recyclers, indigenous peoples and anyone working toward creating a sustainable human civilization. The reason for this is that the philosophy of permaculture draws on a lot of ideas and practices that have been around for a long time. And, of course, there are many permaculture practitioners who study and learn about permaculture and consciously use it to live in a more sustainable way. D. True – Bill Mollison created permaculture, and later he and his graduate student, David Holmgren published books about permaculture. E. False - Ecological design, sustainable design, and applied ecology are similar in that they also have sustainable living as their goal and look to nature as their basic model. The difference between these systems and permaculture is their scope and focus. Permaculture is a comprehensive system that can be applied to all aspects of one's life although food production remains an important focus. In addition, it is a dynamic, living philosophy which is continuing to evolve. F. True - Permaculture principles are derived from observing nature. They are things we observe happening in nature that we want to copy. Permaculturists observe nature and try to mimic what nature does. Question 2 Name the three ethics of permaculture. The three words below provide clues to the three ethics. A. Earth - Care of the earth B. People - Care of the people C. Limits - Accepting limits to population and consumption Question 3 Which permaculture principles are illustrated by actions in the scenario? A. Conservation Tony was always careful not to over water the garden. B. Stacking functions Karen planted marigold in the garden and got these yields: They kept insects away. They created a divider between plants. They brought beauty and color to the garden. C. Repeating functions

Tony had two ways to provide water for the garden: rain water from his catchment system and water from his community household system as a backup during dry weather. D. Reciprocity Tony used decomposed kitchen scraps from his composting bin for fertilizer. E. Appropriate scale Tony and Karen created a backyard garden which was appropriate for their needs. F. Diversity Karen planted a variety of plants that would grow under different conditions – the wet spring and the dry summer. G. Give away the surplus Karen and Tony’s garden was so productive that they grew more than needed. They shared the surplus with co-workers and neighbors. Question 4 In the scenario described in Question #3 what actions were and were not appropriate according to the philosophy of permaculture? Were appropriate: Tony used material from his composting bin as fertilizer in the garden. Karen created a plan for the garden. In permaculture you observe, research and analyze your site. Part of this process is creating drawings which illustrate the placement of elements at the site. However, Karen should have spent more time analyzing her site. She could have identified the characteristics of the site, analyzed the human element, analyzed the incoming energies (sector design), and analyzed it according to zones. Karen planted a variety of plants that would grow under different conditions for diversity. Karen planted marigolds, and the marigolds provided several yields. Tony watered the garden in the morning before going to work when it was cool and the water would be able to soak into the ground rather than quickly evaporate. He was also careful not to over water. This conserved water. Tony used two methods for watering the garden. The water catchment system conserved water and the sprinkler system using household water provided a backup during dry weather. Karen and Tony created an abundant garden and shared their abundance. Were not appropriate:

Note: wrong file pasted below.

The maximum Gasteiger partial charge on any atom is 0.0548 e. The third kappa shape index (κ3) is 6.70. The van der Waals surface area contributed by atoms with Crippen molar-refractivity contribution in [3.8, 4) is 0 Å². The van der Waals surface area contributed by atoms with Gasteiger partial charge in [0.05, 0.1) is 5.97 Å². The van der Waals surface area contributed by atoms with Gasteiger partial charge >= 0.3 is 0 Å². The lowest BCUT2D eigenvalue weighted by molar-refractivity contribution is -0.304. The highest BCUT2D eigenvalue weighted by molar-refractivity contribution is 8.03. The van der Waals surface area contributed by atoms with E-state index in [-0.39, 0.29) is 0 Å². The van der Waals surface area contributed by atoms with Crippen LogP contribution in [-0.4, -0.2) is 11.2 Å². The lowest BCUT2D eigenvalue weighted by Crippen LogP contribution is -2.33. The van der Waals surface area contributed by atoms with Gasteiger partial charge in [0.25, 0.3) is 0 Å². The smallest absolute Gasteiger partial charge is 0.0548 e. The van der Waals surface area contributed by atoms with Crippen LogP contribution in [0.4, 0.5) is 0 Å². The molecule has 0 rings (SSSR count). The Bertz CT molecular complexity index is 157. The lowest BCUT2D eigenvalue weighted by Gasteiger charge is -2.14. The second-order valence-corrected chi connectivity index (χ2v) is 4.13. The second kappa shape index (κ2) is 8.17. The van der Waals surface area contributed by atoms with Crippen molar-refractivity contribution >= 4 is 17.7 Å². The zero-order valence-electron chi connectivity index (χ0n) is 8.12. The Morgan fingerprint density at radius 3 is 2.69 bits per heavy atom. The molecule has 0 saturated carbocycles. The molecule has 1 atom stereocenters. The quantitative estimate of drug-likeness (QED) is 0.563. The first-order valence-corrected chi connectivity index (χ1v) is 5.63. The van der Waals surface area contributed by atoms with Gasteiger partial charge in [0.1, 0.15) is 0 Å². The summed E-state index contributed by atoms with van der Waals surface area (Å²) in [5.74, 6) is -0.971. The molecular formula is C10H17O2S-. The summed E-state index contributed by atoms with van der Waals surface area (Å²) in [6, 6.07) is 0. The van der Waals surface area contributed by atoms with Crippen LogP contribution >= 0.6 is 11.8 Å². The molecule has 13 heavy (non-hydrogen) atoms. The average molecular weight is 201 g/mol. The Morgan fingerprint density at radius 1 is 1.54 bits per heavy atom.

Karen and Tony placed their garden in the far corner of their backyard. According to the concept of zones, the best place for their garden would have been closer to their house where it would have been more accessible. They would be visiting their garden and harvesting food frequently. Tony used a rototiller. In permaculture you want to maintain the natural soil structure and not mix the layers of soil. Tony added chemical fertilizer to the garden. In permaculture you avoid the use of artificial and potentially toxic substances. Question 5 Which of the following should the Haqski family include in their remodeling design?